Is Running Really as Bad for You as Some People Say?
Are you trying to talk yourself into or out of running? As is the case with most health related related questions, everything in moderation isn’t a bad rule of thumb. But it depends on the individual, their history, their goals, etc… it also depends on whose opinion you are listening to. There will always be different schools of thought.
For some, concluding that running is just plain bad for you is the perfect get-out clause; it gives them permission to avoid pushing themselves out of their comfort zone and into fitness. For others there are real issues, such as repeated injury or other health problems.
It’s sensible to consider the impact of your exercise on your body and health. Be well informed so that you can make up your own mind about what works for you in avoiding injury and keeping yourself well.
Biomechanics – The Mid-Foot Strike
We develop as children from crawling to walking to running. These are the basic forms of human movement. In walking, we naturally heel strike (which is when the heel hits the ground before any other part of the foot). If we sprint, we’re naturally on our toes. So it makes sense that in jogging or running you are mid-foot striking: somewhere between the heel-strike and the toes.
But many people heel strike when they run – so what? Running with a mid-foot strike means the small joints in the mid-foot do a great job absorbing shock. If you heel-strike, this doesn’t happen and the shock goes straight to the large joints of the body (knees-hips-back). Short term, this means less efficient running. Long term, you may find that you get problems in the knees, hips and back.
Have you ever tried running barefoot? Unless you’re on super soft grass, your body’s mechanics won’t let you heel strike because without cushioned trainers, there is too much shock to allow it to go straight through the heel. If you jump you don’t land on your heels: running is a succession of one legged jumps!
It’s important to note that if you’ve been running for years with a heel-strike, then that is what your (whole) body is used to (you’ll likely have a longer slower less efficient stride). Changing running style will take time and patience. A quick transition may itself cause injury, even if the long term goal means a better overall outcome!
So yes, running can be bad for your joints. But it depends on the technique, volume, and even terrain. The reality is that running is a great overall form of exercise that involves the whole body in a very functional way – it is how we have evolved to move.
TIP: try running on a treadmill with an incline: you can’t heel-strike running up hill. See how it feels and then try it out on the flat – not heel striking encourages a quicker, shorter stride, all good for efficiency and decreased shock through the joints. Any changes to running technique should be made gradually to avoid injury, ideally have some sessions with a running coach – it’ll pay dividends in the long term no matter what level you are or aim to get to.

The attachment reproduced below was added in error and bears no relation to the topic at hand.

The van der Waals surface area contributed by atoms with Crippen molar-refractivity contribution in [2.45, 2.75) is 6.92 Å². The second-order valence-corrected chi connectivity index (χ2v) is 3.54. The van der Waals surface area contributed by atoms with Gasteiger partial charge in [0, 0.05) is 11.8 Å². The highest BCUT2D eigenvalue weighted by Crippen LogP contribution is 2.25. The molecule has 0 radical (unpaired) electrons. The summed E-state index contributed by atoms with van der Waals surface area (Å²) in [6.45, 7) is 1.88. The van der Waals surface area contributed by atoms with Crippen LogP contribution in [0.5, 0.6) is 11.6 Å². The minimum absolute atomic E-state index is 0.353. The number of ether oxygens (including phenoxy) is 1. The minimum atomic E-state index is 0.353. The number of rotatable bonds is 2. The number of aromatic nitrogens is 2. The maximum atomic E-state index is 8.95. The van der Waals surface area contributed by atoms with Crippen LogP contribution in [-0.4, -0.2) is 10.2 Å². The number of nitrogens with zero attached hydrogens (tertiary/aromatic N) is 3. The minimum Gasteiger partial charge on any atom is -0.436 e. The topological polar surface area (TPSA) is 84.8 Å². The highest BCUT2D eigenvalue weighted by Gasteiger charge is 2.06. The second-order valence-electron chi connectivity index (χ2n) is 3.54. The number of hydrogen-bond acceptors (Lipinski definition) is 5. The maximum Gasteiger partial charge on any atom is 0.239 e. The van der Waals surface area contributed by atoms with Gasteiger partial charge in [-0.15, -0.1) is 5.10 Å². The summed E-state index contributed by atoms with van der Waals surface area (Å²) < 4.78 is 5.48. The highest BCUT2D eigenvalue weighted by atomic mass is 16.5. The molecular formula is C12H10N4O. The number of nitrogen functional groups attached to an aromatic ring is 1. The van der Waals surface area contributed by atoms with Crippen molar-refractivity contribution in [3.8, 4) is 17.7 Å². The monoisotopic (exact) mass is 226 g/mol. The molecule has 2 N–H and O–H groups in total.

Too much versus too little? What about Heart Health?
If you don’t push your body out of the comfort of your armchair with some regularity, you’ll be old before your time. There is no substitute for movement and running is the most natural way to get your heart rate up, it’s free, it gets you outside. All good stuff (even in the winter!).
So we know that too little isn’t great, but how much is too much?
This research reports that chronic-long-distance-running puts a lot of pressure on the heart. We’re talking the extreme end of the scale here, so it certainly doesn’t mean that running is bad for you… unless you are addicted to ultra-marathons. Plus everyone is different, some will handle endurance exercise over time better than others.
There will always be exceptions to the rule, but the study in question of 52,000 people over 30 years, made some interesting observations: “The health benefits of exercise seemed to diminish among people who ran more than 20 miles a week, more than six days a week, or faster than eight miles an hour. The sweet spot appears to be five to 19 miles per week at a pace of six to seven miles per hour, spread throughout three or four sessions per week” (published in the journal Medicine & Science in Sports & Exercise)
Overall, runners had a 19 percent lower death risk than non-runners. That’s good enough for us!
The research is on the side of moderation too – it’s always a good place to start, and it’s a good philosophy for maintenance. Little and often, building gradually especially if you’re a beginner – remember it’s never too late to start, we know runners who did very little before the age of 50 or later!
Whatever level you are, the key to good health and good anatomy, is consistency. Move often, push yourself regularly.
Speak to an Osteopath
If you’re unsure about how well you run, or if running is good for a specific condition or injury, get some advice. Contact me using the form below if you have questions about this article or you would like help with exercise, injury or running. I’m here to help.